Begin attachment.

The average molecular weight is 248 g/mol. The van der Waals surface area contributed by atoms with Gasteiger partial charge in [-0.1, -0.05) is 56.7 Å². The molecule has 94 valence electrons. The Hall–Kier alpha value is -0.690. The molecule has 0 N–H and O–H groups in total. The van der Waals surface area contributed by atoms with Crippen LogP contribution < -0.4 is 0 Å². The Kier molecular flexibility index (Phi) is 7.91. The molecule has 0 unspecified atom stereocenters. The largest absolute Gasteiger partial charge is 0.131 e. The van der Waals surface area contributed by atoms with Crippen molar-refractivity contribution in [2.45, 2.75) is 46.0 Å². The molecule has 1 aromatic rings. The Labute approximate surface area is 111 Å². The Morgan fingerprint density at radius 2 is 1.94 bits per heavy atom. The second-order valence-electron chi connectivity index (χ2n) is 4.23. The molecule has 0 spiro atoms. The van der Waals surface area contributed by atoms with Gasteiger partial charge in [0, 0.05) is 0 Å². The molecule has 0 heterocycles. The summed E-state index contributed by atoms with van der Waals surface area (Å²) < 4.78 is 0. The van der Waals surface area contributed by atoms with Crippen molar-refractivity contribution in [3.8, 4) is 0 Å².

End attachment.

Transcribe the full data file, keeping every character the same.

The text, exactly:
The average molecular weight is 248 g/mol. The van der Waals surface area contributed by atoms with Gasteiger partial charge in [-0.1, -0.05) is 56.7 Å². The molecule has 94 valence electrons. The Hall–Kier alpha value is -0.690. The molecule has 0 N–H and O–H groups in total. The van der Waals surface area contributed by atoms with Crippen LogP contribution < -0.4 is 0 Å². The Kier molecular flexibility index (Phi) is 7.91. The molecule has 0 unspecified atom stereocenters. The largest absolute Gasteiger partial charge is 0.131 e. The van der Waals surface area contributed by atoms with Crippen molar-refractivity contribution in [2.45, 2.75) is 46.0 Å². The molecule has 1 aromatic rings. The Labute approximate surface area is 111 Å². The Morgan fingerprint density at radius 2 is 1.94 bits per heavy atom. The second-order valence-electron chi connectivity index (χ2n) is 4.23. The molecule has 0 spiro atoms. The van der Waals surface area contributed by atoms with Gasteiger partial charge in [0, 0.05) is 0 Å². The molecule has 0 heterocycles. The summed E-state index contributed by atoms with van der Waals surface area (Å²) < 4.78 is 0. The van der Waals surface area contributed by atoms with Crippen molar-refractivity contribution in [3.8, 4) is 0 Å².